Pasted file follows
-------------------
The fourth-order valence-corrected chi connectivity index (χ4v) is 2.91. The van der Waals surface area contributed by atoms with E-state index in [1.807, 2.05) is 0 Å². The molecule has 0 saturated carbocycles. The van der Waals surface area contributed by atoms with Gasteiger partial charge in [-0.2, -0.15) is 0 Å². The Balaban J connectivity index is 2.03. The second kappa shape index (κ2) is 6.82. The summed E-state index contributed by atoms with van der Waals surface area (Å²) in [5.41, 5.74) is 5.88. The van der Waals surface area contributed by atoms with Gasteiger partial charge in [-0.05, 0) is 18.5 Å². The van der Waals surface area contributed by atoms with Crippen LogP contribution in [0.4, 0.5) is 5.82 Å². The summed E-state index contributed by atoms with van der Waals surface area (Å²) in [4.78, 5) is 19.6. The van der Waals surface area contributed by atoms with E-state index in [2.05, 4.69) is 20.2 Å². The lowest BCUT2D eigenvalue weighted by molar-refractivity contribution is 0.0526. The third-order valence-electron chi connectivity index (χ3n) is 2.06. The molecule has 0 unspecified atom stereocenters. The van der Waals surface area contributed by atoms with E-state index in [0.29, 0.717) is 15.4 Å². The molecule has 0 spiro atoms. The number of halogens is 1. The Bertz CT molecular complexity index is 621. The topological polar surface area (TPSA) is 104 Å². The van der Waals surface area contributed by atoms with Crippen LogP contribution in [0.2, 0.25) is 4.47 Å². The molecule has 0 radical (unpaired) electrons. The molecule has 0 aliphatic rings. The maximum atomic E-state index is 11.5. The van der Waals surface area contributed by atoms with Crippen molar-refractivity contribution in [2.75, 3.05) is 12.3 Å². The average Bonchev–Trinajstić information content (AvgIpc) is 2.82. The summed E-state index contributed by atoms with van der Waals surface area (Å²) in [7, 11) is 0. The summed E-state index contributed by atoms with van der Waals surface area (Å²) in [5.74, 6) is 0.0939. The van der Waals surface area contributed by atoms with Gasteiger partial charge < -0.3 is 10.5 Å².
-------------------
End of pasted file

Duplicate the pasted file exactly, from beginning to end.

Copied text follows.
The fourth-order valence-corrected chi connectivity index (χ4v) is 2.91. The van der Waals surface area contributed by atoms with E-state index in [1.807, 2.05) is 0 Å². The molecule has 0 saturated carbocycles. The van der Waals surface area contributed by atoms with Gasteiger partial charge in [-0.2, -0.15) is 0 Å². The Balaban J connectivity index is 2.03. The second kappa shape index (κ2) is 6.82. The summed E-state index contributed by atoms with van der Waals surface area (Å²) in [5.41, 5.74) is 5.88. The van der Waals surface area contributed by atoms with Gasteiger partial charge in [-0.05, 0) is 18.5 Å². The van der Waals surface area contributed by atoms with Crippen LogP contribution in [0.4, 0.5) is 5.82 Å². The summed E-state index contributed by atoms with van der Waals surface area (Å²) in [4.78, 5) is 19.6. The van der Waals surface area contributed by atoms with E-state index in [2.05, 4.69) is 20.2 Å². The lowest BCUT2D eigenvalue weighted by molar-refractivity contribution is 0.0526. The third-order valence-electron chi connectivity index (χ3n) is 2.06. The molecule has 0 unspecified atom stereocenters. The van der Waals surface area contributed by atoms with E-state index in [0.29, 0.717) is 15.4 Å². The molecule has 0 spiro atoms. The number of halogens is 1. The Bertz CT molecular complexity index is 621. The topological polar surface area (TPSA) is 104 Å². The van der Waals surface area contributed by atoms with Crippen LogP contribution in [0.2, 0.25) is 4.47 Å². The molecule has 0 radical (unpaired) electrons. The molecule has 0 aliphatic rings. The maximum atomic E-state index is 11.5. The van der Waals surface area contributed by atoms with Crippen molar-refractivity contribution in [2.75, 3.05) is 12.3 Å². The average Bonchev–Trinajstić information content (AvgIpc) is 2.82. The summed E-state index contributed by atoms with van der Waals surface area (Å²) in [7, 11) is 0. The summed E-state index contributed by atoms with van der Waals surface area (Å²) in [5.74, 6) is 0.0939. The van der Waals surface area contributed by atoms with Gasteiger partial charge < -0.3 is 10.5 Å².